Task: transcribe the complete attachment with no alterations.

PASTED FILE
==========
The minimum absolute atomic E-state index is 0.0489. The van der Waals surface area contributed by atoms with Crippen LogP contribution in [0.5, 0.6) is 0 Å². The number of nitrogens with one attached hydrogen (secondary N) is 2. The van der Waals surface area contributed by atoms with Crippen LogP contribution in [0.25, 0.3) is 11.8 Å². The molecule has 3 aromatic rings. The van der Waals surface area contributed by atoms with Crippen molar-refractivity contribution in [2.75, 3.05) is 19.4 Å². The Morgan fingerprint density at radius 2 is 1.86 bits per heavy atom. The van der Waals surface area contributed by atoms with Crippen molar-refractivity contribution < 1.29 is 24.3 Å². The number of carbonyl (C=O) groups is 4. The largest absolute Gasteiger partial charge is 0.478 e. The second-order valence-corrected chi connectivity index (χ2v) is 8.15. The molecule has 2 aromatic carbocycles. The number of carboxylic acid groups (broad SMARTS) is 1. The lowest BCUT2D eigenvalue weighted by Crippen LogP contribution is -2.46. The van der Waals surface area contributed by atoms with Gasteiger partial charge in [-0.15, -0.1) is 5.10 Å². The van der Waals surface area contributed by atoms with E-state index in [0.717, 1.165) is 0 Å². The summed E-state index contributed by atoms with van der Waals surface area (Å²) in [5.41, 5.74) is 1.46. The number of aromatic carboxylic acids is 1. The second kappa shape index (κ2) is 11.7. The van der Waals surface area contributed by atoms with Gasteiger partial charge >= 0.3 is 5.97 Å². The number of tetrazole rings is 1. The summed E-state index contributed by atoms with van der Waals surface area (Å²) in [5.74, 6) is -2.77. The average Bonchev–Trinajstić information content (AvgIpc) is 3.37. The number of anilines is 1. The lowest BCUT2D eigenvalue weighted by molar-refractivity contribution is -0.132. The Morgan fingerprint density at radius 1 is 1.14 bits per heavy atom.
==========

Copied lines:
The minimum absolute atomic E-state index is 0.0489. The van der Waals surface area contributed by atoms with Crippen LogP contribution in [0.5, 0.6) is 0 Å². The number of nitrogens with one attached hydrogen (secondary N) is 2. The van der Waals surface area contributed by atoms with Crippen LogP contribution in [0.25, 0.3) is 11.8 Å². The molecule has 3 aromatic rings. The van der Waals surface area contributed by atoms with Crippen molar-refractivity contribution in [2.75, 3.05) is 19.4 Å². The Morgan fingerprint density at radius 2 is 1.86 bits per heavy atom. The van der Waals surface area contributed by atoms with Crippen molar-refractivity contribution < 1.29 is 24.3 Å². The number of carbonyl (C=O) groups is 4. The largest absolute Gasteiger partial charge is 0.478 e. The second-order valence-corrected chi connectivity index (χ2v) is 8.15. The molecule has 2 aromatic carbocycles. The number of carboxylic acid groups (broad SMARTS) is 1. The lowest BCUT2D eigenvalue weighted by Crippen LogP contribution is -2.46. The van der Waals surface area contributed by atoms with Gasteiger partial charge in [-0.15, -0.1) is 5.10 Å². The van der Waals surface area contributed by atoms with E-state index in [0.717, 1.165) is 0 Å². The summed E-state index contributed by atoms with van der Waals surface area (Å²) in [5.41, 5.74) is 1.46. The number of aromatic carboxylic acids is 1. The second kappa shape index (κ2) is 11.7. The van der Waals surface area contributed by atoms with Gasteiger partial charge >= 0.3 is 5.97 Å². The number of tetrazole rings is 1. The summed E-state index contributed by atoms with van der Waals surface area (Å²) in [5.74, 6) is -2.77. The average Bonchev–Trinajstić information content (AvgIpc) is 3.37. The number of anilines is 1. The lowest BCUT2D eigenvalue weighted by molar-refractivity contribution is -0.132. The Morgan fingerprint density at radius 1 is 1.14 bits per heavy atom.